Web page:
Leaves - Poem by Morgan Michaels
High on a shelf in a box I found
(with others) , a book of old Hemingway tales.
Opening to one, I read the first line
'The hills across the Ebro were long and white.'
The tales in the book were old and dried
The leaves of the tales were dried and browned
Reading turned them to dirty confetti
that fell in bits that lost themselves in the rug.
I thought (fool thought) how Papa himself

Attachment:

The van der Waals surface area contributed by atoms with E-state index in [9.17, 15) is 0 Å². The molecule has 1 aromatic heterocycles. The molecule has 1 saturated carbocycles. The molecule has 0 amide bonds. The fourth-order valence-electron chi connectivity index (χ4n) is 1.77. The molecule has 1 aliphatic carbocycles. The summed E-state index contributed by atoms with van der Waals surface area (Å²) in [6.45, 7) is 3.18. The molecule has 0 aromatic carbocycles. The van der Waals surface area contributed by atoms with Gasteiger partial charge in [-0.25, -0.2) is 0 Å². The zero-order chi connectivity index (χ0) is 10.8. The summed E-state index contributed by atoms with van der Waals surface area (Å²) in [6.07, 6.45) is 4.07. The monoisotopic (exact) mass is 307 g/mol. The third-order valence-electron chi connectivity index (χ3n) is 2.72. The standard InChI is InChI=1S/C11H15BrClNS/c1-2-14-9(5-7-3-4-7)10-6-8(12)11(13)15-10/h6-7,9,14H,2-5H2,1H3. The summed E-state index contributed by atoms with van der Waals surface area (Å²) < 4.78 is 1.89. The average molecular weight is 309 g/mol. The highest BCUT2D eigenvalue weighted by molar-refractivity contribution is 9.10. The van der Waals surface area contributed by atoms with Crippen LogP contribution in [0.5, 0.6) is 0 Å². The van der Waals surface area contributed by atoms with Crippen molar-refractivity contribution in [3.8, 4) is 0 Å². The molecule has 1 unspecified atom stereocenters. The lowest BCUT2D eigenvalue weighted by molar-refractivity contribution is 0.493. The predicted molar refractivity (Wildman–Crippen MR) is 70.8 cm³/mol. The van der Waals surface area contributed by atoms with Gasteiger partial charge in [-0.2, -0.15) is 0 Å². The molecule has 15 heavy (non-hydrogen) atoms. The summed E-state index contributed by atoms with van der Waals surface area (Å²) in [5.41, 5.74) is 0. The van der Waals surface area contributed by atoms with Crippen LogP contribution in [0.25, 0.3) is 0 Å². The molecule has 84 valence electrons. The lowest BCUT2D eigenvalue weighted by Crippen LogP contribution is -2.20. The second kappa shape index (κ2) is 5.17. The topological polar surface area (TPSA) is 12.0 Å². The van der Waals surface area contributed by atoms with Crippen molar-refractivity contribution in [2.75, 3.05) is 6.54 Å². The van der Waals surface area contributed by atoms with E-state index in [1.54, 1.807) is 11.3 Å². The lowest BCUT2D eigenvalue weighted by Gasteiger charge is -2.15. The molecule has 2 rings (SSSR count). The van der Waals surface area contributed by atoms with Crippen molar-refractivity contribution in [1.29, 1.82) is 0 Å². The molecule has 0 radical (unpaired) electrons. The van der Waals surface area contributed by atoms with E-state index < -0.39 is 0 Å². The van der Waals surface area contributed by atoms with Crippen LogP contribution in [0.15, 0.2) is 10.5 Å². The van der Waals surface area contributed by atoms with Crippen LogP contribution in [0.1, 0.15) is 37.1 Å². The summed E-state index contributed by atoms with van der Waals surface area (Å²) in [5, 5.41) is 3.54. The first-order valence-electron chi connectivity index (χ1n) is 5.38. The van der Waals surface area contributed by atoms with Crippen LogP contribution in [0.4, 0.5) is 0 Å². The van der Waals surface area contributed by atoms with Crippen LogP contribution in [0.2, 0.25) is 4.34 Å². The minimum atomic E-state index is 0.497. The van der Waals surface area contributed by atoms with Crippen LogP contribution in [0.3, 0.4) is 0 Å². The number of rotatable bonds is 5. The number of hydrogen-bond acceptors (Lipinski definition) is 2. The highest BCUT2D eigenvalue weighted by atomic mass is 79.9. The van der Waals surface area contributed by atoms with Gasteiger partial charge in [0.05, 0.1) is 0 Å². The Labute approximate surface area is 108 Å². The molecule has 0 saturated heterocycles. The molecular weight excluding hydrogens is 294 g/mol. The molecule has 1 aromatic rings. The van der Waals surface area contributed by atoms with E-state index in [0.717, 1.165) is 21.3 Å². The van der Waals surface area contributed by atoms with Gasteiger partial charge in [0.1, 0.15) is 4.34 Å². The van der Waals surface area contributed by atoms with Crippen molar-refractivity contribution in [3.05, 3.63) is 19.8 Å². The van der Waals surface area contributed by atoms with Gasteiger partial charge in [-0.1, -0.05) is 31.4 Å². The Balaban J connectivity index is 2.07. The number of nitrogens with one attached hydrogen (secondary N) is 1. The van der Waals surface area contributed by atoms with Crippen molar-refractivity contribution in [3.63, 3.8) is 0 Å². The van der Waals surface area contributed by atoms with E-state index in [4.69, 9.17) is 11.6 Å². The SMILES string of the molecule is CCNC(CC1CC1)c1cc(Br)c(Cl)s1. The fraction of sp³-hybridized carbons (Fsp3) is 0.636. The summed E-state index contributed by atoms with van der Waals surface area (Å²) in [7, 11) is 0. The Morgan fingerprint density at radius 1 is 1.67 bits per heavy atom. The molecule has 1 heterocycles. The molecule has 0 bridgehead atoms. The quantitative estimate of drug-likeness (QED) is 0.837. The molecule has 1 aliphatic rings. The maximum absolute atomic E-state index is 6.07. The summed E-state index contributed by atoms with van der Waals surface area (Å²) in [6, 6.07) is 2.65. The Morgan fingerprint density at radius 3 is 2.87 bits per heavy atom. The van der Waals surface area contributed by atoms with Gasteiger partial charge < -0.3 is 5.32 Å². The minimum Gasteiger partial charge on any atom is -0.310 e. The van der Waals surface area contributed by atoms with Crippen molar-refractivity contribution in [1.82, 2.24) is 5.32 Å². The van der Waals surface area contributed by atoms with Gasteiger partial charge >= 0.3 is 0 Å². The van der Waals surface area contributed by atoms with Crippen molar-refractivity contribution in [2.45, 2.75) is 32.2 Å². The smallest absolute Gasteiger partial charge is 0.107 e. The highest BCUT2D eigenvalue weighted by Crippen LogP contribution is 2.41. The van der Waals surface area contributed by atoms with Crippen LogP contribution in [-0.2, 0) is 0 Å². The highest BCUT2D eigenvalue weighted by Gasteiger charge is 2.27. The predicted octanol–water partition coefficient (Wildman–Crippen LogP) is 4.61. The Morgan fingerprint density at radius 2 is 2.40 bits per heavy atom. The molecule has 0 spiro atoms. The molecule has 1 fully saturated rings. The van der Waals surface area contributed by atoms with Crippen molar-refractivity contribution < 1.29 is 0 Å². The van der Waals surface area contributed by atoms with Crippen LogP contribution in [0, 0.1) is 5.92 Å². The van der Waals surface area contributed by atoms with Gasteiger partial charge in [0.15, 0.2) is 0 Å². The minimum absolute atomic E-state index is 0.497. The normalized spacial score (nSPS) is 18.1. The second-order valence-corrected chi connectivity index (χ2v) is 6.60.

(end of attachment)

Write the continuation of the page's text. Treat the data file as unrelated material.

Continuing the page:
might like the idea of the vanishing tale-
might like the way the reading of one
Turned the tale into bite-sized crumbs,
as if his tales, like the leaves of the trees
had a season to live, then disappeared,
forever- gone, all vanity,
and made in the rug, a 'dirty confetti snow.'
But the tale was tense and tersely told,
So I plowed on through to the very close
Powerless to quit, not minding it
if soon the snow should reach my knees.
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Still I Rise
The Road Not Taken
If You Forget Me
Edgar Allan Poe
Stopping By Woods On A Snowy Evening
Do Not Stand At My Grave And Weep
Mary Elizabeth Frye